Five years ago, on November 14, 2016, Asbury Hospice House admitted its first patient. Little did they know on that Monday that their first patient would make such an impact on the lives of so many — both patients and their family members.
Since then, more than 2,100 others have taken the same journey with the care and compassion of the Asbury staff. Whether it’s a friendly face, a bouquet of brightly-colored flowers, someone to hold a hand or a warm cookie every afternoon at 2 p.m., Asbury continues to be “Family Caring for Family.”
Wiley Martin was that first Asbury patient. He was a fighter in every sense of the word. He was so much of a fighter that not only does he have the distinction of being the first patient at Asbury Hospice House, but he was also Asbury’s longest resident. It wasn’t until the spring of 2018 that he passed through Asbury’s door a final time – this time on angel’s wings. It’s something that speaks to his fortitude through the years and his will and fight to push forward, not letting anything get in his way. It had been that way throughout his lifetime.
As Wiley’s dear friend and former University of Mississippi Dean of the School of Journalism, Will Norton Jr., said in a published article, “He’s just someone who never gives up. I was told he wasn’t going to live more than a month or so when they put him in hospice, and he’s been there a year and a half.”
Wiley had battled cerebral palsy all of his life, but he had made his way around the Ole Miss campus with the aid of metal crutches. He had a tenacity for life and was no quitter.
During his lifetime, Wiley was manager of the men’s basketball teams at Sumrall High School, Pearl River Community College and the University of Mississippi. He also served as manager with the University of Mississippi football team. His deep, abiding love for Ole Miss is where he may have made the most impact. Ole Miss football coaches and players, professors and administrative officials all knew the name Wiley Martin.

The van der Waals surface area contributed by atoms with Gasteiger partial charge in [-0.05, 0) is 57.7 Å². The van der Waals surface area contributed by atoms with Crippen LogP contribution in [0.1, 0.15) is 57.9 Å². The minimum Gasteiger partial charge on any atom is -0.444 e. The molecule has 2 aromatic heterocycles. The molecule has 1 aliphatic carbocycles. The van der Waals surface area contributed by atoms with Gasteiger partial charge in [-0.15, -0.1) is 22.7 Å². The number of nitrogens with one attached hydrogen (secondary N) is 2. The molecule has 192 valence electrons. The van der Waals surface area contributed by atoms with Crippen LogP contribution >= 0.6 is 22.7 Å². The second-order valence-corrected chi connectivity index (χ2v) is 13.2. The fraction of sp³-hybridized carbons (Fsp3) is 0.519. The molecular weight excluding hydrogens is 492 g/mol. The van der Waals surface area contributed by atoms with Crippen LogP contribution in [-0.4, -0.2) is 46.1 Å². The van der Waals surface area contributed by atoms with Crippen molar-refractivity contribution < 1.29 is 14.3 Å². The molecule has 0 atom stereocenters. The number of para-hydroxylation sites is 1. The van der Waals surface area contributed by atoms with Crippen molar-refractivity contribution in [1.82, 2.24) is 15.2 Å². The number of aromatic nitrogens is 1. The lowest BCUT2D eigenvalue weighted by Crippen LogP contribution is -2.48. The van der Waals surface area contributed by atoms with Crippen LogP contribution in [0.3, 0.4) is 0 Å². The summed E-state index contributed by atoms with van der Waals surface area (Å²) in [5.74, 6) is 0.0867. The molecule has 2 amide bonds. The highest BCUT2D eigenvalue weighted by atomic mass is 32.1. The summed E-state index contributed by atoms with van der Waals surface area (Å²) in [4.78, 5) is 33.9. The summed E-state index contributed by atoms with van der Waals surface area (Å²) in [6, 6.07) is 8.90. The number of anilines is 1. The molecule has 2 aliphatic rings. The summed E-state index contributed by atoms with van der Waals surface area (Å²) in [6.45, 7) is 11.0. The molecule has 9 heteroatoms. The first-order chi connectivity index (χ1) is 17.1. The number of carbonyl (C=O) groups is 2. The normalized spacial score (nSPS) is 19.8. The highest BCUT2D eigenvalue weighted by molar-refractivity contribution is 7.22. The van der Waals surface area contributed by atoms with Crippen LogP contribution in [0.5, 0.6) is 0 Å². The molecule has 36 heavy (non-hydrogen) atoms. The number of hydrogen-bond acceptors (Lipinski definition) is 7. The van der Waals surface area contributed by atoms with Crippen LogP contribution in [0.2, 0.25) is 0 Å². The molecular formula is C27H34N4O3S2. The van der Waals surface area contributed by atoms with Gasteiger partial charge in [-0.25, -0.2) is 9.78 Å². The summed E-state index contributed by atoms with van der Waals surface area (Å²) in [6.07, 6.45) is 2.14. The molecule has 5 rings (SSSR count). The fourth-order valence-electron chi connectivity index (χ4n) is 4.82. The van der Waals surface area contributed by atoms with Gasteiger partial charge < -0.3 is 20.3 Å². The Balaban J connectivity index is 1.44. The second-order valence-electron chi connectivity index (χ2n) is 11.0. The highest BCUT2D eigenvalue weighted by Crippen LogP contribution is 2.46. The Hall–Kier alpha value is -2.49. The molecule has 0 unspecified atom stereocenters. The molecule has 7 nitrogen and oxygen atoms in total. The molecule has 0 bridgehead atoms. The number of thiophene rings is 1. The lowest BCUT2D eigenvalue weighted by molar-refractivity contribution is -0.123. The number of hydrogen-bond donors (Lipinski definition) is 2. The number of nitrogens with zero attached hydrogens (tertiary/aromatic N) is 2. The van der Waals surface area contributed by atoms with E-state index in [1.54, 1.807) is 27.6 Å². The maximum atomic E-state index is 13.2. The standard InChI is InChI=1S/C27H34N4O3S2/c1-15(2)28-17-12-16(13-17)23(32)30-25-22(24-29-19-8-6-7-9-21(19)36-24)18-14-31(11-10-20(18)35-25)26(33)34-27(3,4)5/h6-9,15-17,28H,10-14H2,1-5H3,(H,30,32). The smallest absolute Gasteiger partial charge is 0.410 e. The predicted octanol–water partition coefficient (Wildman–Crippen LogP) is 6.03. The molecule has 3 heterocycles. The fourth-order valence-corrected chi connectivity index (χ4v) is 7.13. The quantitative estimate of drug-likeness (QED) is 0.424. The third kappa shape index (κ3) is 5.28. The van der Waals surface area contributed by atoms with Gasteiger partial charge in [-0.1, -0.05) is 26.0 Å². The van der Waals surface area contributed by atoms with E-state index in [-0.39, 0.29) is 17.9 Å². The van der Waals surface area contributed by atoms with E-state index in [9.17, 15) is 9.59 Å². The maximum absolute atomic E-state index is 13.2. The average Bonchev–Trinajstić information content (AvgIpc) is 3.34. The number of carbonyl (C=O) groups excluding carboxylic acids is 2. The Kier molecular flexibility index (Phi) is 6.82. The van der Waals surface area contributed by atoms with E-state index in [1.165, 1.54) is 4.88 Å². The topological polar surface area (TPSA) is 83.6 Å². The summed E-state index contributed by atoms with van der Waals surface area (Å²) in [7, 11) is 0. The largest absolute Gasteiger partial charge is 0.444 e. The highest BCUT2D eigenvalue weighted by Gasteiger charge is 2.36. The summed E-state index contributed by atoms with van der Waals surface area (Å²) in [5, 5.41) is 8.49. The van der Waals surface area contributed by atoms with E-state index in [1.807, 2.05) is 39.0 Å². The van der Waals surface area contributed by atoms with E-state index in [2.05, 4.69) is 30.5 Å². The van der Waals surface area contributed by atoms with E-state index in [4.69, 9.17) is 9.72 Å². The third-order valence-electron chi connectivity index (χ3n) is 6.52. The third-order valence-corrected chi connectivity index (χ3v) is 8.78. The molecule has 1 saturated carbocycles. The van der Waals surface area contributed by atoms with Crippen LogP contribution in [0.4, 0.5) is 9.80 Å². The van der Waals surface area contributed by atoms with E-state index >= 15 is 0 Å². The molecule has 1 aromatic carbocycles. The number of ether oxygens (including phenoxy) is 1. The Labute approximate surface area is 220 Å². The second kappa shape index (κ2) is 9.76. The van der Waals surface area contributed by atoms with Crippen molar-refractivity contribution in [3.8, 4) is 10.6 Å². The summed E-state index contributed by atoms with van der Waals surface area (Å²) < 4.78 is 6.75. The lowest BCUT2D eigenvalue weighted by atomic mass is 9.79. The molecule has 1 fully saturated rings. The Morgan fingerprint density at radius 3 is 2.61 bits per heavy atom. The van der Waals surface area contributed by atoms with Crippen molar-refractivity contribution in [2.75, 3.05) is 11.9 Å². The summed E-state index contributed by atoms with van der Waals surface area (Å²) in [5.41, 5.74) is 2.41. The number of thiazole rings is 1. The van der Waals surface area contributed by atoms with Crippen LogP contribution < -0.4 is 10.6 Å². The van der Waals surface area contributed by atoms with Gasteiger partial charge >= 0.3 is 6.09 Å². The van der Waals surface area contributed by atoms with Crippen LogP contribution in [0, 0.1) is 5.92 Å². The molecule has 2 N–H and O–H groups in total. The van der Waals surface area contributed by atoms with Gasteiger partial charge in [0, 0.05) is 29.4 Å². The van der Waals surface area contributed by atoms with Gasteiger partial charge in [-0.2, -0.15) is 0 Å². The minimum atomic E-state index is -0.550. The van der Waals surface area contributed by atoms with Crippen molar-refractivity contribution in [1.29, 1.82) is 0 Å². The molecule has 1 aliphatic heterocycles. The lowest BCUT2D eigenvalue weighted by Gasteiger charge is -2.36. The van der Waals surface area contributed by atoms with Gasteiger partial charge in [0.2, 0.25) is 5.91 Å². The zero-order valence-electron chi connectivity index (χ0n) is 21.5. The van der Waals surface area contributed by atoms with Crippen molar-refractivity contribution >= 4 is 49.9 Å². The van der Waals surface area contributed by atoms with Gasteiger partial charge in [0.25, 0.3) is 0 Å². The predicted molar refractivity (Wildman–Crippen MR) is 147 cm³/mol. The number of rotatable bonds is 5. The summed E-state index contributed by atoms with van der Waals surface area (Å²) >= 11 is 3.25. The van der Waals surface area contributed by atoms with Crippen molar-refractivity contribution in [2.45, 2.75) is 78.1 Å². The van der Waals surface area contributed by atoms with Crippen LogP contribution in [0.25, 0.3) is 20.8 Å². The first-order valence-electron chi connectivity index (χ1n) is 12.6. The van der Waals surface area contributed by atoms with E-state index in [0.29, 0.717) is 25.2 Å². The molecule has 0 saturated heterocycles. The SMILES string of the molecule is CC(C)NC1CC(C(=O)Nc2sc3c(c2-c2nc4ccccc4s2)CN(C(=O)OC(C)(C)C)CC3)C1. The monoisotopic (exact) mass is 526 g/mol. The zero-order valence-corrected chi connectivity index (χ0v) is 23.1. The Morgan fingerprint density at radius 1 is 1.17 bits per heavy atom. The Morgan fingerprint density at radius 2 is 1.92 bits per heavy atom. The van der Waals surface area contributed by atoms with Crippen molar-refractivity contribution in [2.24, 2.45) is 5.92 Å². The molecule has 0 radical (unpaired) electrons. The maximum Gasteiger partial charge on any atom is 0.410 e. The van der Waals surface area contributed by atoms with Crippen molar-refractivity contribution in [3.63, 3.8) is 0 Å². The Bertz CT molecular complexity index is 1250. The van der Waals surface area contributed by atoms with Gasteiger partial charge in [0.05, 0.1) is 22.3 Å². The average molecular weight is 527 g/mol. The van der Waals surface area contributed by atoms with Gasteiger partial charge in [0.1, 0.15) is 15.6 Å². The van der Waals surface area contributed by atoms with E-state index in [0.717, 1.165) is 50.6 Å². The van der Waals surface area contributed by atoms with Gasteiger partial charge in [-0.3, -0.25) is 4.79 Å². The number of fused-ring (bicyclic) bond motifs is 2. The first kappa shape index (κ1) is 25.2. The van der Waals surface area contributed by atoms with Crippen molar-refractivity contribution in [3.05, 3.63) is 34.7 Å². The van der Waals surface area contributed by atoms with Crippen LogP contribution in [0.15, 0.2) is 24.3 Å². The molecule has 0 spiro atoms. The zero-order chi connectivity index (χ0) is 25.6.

It was easy to become fast friends with this indomitable force who was named an honorary member of the Ole Miss M-Club in 2017. Wiley’s last wish was to see the newly-constructed Pavilion on the Ole Miss campus where the Rebels play basketball. Because of Wiley’s deteriorating condition, in February of 2018, friends and family moved heaven and earth to make this last wish a reality. Wiley was 61 years old when he passed away just two short months later in April of 2018.
He had been diagnosed with prostate cancer in 2016. The disease spread to his bones, at which time he was admitted to Asbury where one would normally stay a relatively short amount of time. But, as he lived the rest of his life, Wiley never gave up and fought on.
Asbury became his new home. And, with his new home came new friends and opportunities. He used his laptop to research diets that would hopefully slow down the progression of his disease. Asbury Food Services Supervisor, Kim Barnett, faithfully prepared these recipes — including baked fish and a carrot and apple juice smoothie that Wiley requested on a daily basis, sometimes 4 or 5 times a day. He also wasn’t afraid to let the cooks or Kim know when his meals were OK or when they were off.
Forrest General Homecare/Hospice Chaplain and Bereavement Coordinator, Bro. Ken Roberts, visited with Wiley five days a week and remembers him as “large and in charge” from the moment he arrived on the property.
“He was one of the biggest blessings of my time here,” Roberts said.
Often wondering how someone with Wiley’s physical handicap could accomplish so much in his life, Bro. Ken asked him one day how he did so much with the disabilities and difficulties he faced.
“He told me he attributed this to his mother,” Roberts remembered. “She instilled in him the will not to let his disabilities define him and keep him from reaching his goals. She provided the motivation to help him reach for the stars. And, he did.”
Wiley was described as an inspiration, spiritual, funny, intellectual, entertaining, a character and Asbury’s very own detective. He watched everyone who came and went. His love and knowledge for sports was vast, and some say he understood the game of basketball better than the majority of most college coaches.
Unfortunately, many of the friends Wiley made at Asbury didn’t stay long. But, when he got down or depressed, the Asbury staff raised him back up again. They cared for him like a son, a grandson, a brother or nephew. The staff became his new extended family. He was treated with the utmost respect, care and dignity — as are all Asbury patients and their families.
There is no greater angel than Wiley Martin looking down on Asbury Hospice House, where family cares for family.
For more information about Asbury Hospice House, visit www.forresthealth/hospice.